Heritability of the aged glutathione phenotype is dependent on tissue of origin
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Glutathione is a ubiquitous antioxidant that protects cells against reactive oxygen species and other chemical stressors. Despite its functional importance, the impact of genetics on the glutathione system has yet to be fully appreciated. Here, we investigated the heritability of glutathione levels and redox status in a disease-relevant condition: advanced age. We assembled a panel of 18–21-month-old mice representing 19 inbred strains and quantified the levels of reduced and oxidized glutathione, and their sums and ratios, in liver, kidney, heart, pancreas, cerebral cortex, and striatum. Heritability values were calculated for each phenotype and the results varied by tissue of origin. Cardiac glutathione phenotypes exhibited the highest heritabilities (G2 = 0.44–0.67), while striatal glutathione was least heritable (G2 = 0.11–0.29). Statistical relationships between tissues were evaluated, and the emergence of significant correlations suggested that despite tissue-specific heritabilities, at least some shared regulatory mechanisms may exist. Overall, these data highlight another mechanism by which genetic background determines antioxidant protection and stress resistance.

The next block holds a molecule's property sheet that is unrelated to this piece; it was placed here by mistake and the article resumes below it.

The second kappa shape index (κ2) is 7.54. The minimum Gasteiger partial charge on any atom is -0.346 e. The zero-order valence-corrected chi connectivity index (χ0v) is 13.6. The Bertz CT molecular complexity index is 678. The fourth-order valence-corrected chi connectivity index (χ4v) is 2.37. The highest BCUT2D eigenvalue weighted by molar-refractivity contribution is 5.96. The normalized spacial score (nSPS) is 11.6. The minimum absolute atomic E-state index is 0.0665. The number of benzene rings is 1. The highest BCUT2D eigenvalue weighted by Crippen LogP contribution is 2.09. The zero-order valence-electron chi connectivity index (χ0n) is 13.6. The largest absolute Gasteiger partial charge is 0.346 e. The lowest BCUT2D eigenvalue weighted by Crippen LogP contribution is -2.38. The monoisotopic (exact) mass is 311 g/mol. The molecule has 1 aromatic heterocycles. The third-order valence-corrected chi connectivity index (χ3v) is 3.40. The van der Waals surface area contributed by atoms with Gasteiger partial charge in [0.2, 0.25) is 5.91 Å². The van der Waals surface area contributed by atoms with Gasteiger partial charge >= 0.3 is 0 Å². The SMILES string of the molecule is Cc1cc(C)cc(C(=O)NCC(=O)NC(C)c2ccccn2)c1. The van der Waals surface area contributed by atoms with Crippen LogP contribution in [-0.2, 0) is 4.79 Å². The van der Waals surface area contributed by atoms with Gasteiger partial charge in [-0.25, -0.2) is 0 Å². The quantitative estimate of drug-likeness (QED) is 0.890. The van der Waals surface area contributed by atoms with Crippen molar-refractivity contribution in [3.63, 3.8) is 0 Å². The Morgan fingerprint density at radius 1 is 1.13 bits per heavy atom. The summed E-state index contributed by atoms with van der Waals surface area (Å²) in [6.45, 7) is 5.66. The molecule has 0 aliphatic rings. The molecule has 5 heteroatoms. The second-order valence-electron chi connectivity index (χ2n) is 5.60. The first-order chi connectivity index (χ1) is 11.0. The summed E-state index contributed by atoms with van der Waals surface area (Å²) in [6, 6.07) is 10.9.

The authors gratefully acknowledge Funing Chen for his assistance with this project. This work was supported by the University of Georgia Office of the Vice President for Research; the College of Family and Consumer Sciences; and National Institute of Food and Agriculture Hatch Grant GEO00735.
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Conflict of interest
The authors declare that they have no conflict of interest.
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